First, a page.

Daily Iron Intake
While the daily iron intake for men is 8 mg/day, it's 18 mg/day for women and an average of 10 mg/day for children.

Every mineral and nutrient assimilated through food plays a role in the overall functioning and balance of the body. Iron is an especially vital mineral, due to its direct connection with hemoglobin, the oxygen-transporter of the body. Consequently, the lack of adequate levels of iron in the blood can lead to critical problems. The purpose of this article is to present a comprehensive list of low iron symptoms, which people may experience in different developmental stages and conditions.

Role of Iron in the Human Body

Iron plays a very important role in the human anatomy at the cellular level. It is a prime component of hemoglobin (carrier of oxygen and carbon dioxide), which in turn is a component of red blood cells. It is involved in many such crucial cellular level anatomical processes. One of the diseases which low iron levels can lead to is iron-deficiency anemia. So considering the role that iron plays in a body, maintaining its adequate supply through diet is important. Total body iron content averages to roughly 3.8 g in healthy men and 2.3 g in healthy women. In most cases, iron deficiency symptoms overlap with those of iron deficiency anemia.

Symptoms of Iron Deficiency in Children

Newborns have about 500 milligrams of iron in their body. As they grow and approach adulthood they need about 5000 milligrams of iron for smooth functioning of their body functions. Children need about 10 mg of iron per day through their diet. These are some of the symptoms of iron deficiency in toddlers and older children:
  • Overall weakness
  • Pica (Strange food cravings - especially for non-food materials)
  • Short attention span
  • Breathlessness
  • Slow growth
  • Blood in feces
  • Brittle nails
  • Pale white eyes (with a blue tinge sometimes)
  • Pale skin color
  • Slow development of motor skills
  • Chronic irritability
These are the symptoms indicating low iron, which parents should watch out for in children. Proper treatment should be immediately started after consultation with a physician, if any of these symptoms are observed. Rapid action is necessary, as delay will cause permanent damage.

Low Iron Symptoms in Women

Symptoms indicative of iron deficiency during pregnancy in women need to be closely monitored as they need three times more iron than that normally required (Daily recommended dietary intake is 27 mg/day). Here are some of the conspicuous symptoms indicative of low iron levels in women:
  • Paleness
  • Headaches
  • Breathlessness during exercise
  • Cold hands and feet
  • Fast heartbeat
  • Poor Appetite
  • Brittle nails
  • Poor healing of wounds
  • Excessive menstrual bleeding
  • Fragile bones
  • Pica (Unusual craving for non-food substances.)
  • Altered Touch Sensation
  • Restless Legs Syndrome
  • Angina
These low blood iron symptoms in women may not be seen collectively. The symptoms may differ, but if any one of them persists, better consult a physician immediately. The prime cause of iron deficiency in women can be increased loss of iron through menstrual bleeding. It may also crop up in pregnancy because of the increased iron requirement for breast feeding.

Symptoms of Iron Deficiency in Men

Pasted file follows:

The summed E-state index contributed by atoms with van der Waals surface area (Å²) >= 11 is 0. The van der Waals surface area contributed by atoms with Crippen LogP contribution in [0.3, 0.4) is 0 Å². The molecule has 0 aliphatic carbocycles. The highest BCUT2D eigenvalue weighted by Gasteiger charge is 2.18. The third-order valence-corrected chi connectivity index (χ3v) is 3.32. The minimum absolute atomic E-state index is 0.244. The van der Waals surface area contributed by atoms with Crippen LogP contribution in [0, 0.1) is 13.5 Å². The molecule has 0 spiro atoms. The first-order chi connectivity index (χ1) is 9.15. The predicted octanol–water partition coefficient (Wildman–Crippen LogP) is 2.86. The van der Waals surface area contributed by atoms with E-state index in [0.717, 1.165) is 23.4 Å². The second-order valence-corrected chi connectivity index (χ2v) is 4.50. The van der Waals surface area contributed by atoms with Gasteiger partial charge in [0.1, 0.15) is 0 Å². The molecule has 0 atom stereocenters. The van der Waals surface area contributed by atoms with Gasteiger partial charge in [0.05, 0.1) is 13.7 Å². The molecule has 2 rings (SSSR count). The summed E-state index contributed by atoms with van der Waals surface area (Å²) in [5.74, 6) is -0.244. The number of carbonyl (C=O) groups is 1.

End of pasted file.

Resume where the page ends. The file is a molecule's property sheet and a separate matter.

This sub-section details iron deficiency symptoms seen in men. Here they are:
  • Depression
  • Poor Appetite
  • Fatigue
  • Listlessness
  • Poor Memory
  • Appetite loss
  • Leg cramps
  • Dizziness
  • Breathlessness
  • Upward curvature of nails
  • Difficulty in swallowing
  • Asthmatic tendency
  • Hair loss
  • Chronic bladder infection
  • Altered Touch Sensation
  • Angina
  • Restless Legs Syndrome
If any one of these symptoms crop up, it's advisable that you visit a physician. Low blood iron symptoms in men who are athletes may be caused due to poor diet, loss of iron through sweat and urine or gastrointestinal blood loss.

Diagnosis, Causes & Treatment

If you notice the manifestation of these symptoms, it's best to visit a physician. Diagnosis can be based on the results of a blood test. The determination of the underlying cause may require further tests. The prime causes of iron deficiency are blood loss, peptic ulcer, uterine or colon cancer and low iron intake through diet. Infestation by parasitic worms like whipworms, hookworms and roundworms is also a leading cause of iron deficiency. Though treatment depends on the nature of the causative condition, it generally involves the intake of iron supplements. It is recommended that dosage of the supplement only be decided by a physician. Self-medication is not advisable as high iron intake may lead to toxicity.

The disease which these symptoms primarily point to is iron deficiency anemia. To prevent the occurrence of low iron levels, iron-rich foods like beans, oatmeal, tofu, spinach and cereals are recommended. Most of the diseases, other than pathogenic ones, are caused by excess or deficiency of some nutrients or minerals. A planned balanced diet is essential in order to be healthy. Plan your diet according to your body requirements. Knowing about these symptoms always helps. This goes a long way in treating a disease right at the onset. So eat healthy, listen to your body and stay informed about health issues.

Disclaimer: This article is meant to serve as a reference and is not intended as a substitute for advice from a certified medical practitioner.